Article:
Inbox/Outbox: April 13, 2018

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I love getting older in April, because my birthday usually falls right as the flowers are beginning to bloom and the air is getting warmer, and it becomes possible to read and walk back and forth to work. Unfortunately, this year’s April has been a little snowy and chilly so far—but at least I had books to keep me happy and warm, as always. In April and May, I’m trying to really crack down on my to-read shelf and make a good-sized dent—here’s a rundown of my recent book recommendations, the books I’ve acquired this week, and what’s up next as we head into the weekend.

Inbox (Books Acquired)

Bitch Planet Vol 1 coverBitch Planet, Vol. 1: Extraordinary Machine by Kelly Sue Deconnick and valentine de landro

When more than one book-world person you respect posts about getting a tattoo based on a graphic novel, it starts to catch your eye, especially when the tattoo is the rebellious NC, or “Non-Compliant.” Last week, I visited the comics store in my neighborhood with my boyfriend, birthday cash in my pocket, and saw Bitch Planet on the shelf. It was time to check it out.

Meaty: Essays by Samantha Irby

I adored Irby’s We Are Never Meeting in Real Lifeand so did much of the world, so they’re reissuing Irby’s first essay collection. I’m seeing her on tour for it later this spring, so I purchased it at my local bookstore so I could be prepared. A book friend told me that it could have used a stronger editing hand the first time around, so I’m cautiously excited to see how this one holds up compared to her later work.

Lonesome Dove by Larry McMurtry

This is one of my father’s all-time favorite books, and he’s been pushing me to read it for a very long time. I take family recommendations very seriously as my family is full of devoted readers, and so we’ve been looking for it. But somehow in the last few years, every time we entered a bookstore, it wouldn’t be there—it was like they were letting the print run out, even though it was a classic. We finally figured out why when we saw the newly released 25th anniversary edition on shelves. He got it for me the moment he saw it had finally arrived, and gave it to me as an early birthday present!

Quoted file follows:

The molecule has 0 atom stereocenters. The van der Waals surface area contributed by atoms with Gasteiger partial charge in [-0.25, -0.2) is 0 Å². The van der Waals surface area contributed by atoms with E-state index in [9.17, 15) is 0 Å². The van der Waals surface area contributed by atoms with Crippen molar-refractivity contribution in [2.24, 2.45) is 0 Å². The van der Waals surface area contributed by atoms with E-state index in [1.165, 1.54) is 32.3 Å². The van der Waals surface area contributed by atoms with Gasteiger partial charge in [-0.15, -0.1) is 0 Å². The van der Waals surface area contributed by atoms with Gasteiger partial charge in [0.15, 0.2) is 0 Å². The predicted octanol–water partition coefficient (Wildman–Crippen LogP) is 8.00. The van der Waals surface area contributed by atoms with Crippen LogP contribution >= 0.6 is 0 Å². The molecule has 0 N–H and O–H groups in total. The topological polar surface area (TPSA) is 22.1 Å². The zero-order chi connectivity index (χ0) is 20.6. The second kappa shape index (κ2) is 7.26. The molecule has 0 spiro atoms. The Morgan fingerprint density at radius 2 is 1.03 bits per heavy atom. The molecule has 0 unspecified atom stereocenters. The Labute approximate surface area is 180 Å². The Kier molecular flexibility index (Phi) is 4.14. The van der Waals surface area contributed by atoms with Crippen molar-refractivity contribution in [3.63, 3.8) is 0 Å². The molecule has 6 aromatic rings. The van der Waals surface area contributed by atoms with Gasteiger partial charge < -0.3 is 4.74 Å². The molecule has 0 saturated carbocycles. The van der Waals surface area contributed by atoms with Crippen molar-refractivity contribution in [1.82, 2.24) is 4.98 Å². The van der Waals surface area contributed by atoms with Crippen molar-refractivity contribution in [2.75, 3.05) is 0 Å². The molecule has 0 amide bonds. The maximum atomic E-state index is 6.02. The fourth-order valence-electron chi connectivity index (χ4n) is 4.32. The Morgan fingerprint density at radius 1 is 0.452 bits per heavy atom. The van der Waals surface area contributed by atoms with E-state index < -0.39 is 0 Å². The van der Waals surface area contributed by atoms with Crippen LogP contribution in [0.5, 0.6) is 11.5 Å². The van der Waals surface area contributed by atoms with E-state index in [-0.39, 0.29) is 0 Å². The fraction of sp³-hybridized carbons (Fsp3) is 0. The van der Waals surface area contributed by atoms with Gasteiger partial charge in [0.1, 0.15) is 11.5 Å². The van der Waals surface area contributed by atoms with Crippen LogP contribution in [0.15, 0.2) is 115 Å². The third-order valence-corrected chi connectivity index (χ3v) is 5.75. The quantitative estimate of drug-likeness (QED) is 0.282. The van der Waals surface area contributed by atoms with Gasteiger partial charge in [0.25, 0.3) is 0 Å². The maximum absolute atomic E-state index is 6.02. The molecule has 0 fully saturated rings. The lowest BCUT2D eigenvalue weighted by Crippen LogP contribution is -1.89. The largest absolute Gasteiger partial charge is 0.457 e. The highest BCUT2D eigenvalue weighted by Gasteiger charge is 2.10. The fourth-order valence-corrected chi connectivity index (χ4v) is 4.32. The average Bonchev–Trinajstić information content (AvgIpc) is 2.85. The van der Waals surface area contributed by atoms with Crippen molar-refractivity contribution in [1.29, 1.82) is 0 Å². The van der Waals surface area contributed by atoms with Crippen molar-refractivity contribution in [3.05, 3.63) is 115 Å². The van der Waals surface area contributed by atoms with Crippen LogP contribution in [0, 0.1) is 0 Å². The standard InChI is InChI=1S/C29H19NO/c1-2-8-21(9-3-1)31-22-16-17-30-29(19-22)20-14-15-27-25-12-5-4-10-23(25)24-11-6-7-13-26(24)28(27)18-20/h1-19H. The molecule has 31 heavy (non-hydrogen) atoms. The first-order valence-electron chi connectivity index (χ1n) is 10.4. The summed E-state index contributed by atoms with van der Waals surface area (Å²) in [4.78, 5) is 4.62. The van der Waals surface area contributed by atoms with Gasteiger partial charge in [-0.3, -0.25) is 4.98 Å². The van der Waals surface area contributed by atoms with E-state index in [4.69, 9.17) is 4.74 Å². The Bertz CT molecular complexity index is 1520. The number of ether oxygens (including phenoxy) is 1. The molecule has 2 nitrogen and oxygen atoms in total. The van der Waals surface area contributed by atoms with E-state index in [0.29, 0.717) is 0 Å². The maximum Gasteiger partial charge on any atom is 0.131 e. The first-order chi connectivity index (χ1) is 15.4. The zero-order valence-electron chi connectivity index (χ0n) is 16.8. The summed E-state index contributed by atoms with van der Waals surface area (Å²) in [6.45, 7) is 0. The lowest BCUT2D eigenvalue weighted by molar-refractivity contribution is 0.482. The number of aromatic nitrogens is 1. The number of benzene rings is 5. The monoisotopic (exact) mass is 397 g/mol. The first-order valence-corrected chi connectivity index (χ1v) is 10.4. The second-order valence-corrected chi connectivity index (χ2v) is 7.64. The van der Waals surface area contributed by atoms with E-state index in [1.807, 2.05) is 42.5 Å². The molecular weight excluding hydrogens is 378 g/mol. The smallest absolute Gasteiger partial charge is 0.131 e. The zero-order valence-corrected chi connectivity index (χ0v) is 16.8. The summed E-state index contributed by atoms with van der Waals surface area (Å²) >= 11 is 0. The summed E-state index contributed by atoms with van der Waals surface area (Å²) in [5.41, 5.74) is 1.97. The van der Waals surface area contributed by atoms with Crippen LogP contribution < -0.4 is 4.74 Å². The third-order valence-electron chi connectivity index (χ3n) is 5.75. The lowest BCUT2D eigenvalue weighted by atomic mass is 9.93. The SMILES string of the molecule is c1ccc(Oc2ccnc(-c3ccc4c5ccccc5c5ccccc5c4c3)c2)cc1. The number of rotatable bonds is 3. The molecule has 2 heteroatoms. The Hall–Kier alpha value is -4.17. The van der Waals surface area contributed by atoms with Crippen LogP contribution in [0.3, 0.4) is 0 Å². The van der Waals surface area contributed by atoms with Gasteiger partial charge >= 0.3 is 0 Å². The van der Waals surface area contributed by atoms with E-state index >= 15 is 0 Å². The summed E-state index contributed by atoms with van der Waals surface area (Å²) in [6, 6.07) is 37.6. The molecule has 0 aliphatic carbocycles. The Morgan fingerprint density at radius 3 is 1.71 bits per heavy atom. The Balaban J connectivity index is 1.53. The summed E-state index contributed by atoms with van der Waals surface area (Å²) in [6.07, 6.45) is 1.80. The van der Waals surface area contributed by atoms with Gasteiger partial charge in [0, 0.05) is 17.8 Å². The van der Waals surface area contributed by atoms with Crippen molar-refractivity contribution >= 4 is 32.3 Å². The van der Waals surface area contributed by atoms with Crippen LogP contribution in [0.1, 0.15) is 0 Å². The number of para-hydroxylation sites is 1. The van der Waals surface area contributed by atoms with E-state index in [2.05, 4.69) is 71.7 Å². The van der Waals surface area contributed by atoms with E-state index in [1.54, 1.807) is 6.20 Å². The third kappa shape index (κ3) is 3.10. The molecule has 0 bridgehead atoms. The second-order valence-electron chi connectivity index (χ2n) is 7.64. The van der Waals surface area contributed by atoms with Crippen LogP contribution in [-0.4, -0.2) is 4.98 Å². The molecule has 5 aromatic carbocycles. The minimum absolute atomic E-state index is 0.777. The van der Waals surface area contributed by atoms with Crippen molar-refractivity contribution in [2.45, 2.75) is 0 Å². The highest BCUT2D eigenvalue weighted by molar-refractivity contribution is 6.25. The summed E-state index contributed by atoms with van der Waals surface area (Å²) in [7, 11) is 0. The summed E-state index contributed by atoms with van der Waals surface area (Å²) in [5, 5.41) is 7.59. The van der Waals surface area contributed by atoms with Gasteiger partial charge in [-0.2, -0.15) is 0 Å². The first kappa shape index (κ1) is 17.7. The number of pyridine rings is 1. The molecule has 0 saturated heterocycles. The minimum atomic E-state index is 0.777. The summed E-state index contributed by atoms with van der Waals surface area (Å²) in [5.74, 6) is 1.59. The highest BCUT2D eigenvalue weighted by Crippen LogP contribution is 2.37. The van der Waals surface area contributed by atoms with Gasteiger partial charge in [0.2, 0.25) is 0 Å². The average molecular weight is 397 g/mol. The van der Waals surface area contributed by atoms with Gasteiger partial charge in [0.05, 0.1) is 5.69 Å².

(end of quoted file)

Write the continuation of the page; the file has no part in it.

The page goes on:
Outbox (What I’ve Finished)

Jonathan Strange and Mr NorrellJonathan Strange & Mr Norrell by Susanna Clarke

People have been telling me that this was a fantasy must-read for a long time, so I avoided anything that could be construed as a spoiler, and really didn’t have expectations going into it. I read this classic over a trip to Florida with my family and over my birthday, and it somehow managed to be both 1,000 pages and way too short. It was a Jane Austen social comedy but in an alternative England in which magic is returning, with a heavy dose of faerie—and it worked splendidly. 

In the Queue (What’s Next)

They Can’t Kill Us Until They Kill Us by Hanif Willis-AbdurraqibThey Can’t Kill Us Until They Kill Us by Hanif willis-Abdurraqib

I first met Abdurraqib’s writing when he read with Eve L. Ewing for the launch of her incredible collection Electric Arches at the Seminary Coop Bookstore in Hyde Park, Chicago. I couldn’t afford another book at the time, but was lucky enough to stumble on a signed copy later at another favorite local store, Volumes Bookcafe. His reading was fantastic—his pieces are half-poetry, half-prose, which is a favorite style of mine.

Circe by Madeline Miller

I’m lucky enough to be a Book of the Month subscriber thanks to a gift from my grandparents last holiday season. They passed down to me a real love of mythology and folk tales—they’re professors of such things, and used to give me books of stories when I was young that really fostered that love of myth and magic. That ingrained love made this month’s selection easy, and I’m excited to see what Circe will do with the myths we know and love.

The Djinn Falls in Love and Other Stories edited by Mahvesh Murad

I collect books in which Neil Gaiman is featured, which is how this collection first got my attention, but the entire line-up is impressive, including Nnedi Okorafor (Who Fears Death, Binti) and Helene Wecker (The Golem and the Jinni). There’s always room on my shelves for a well-curated collection of fantasy, and I’m excited to see the different interpretations of djinn in this collection.

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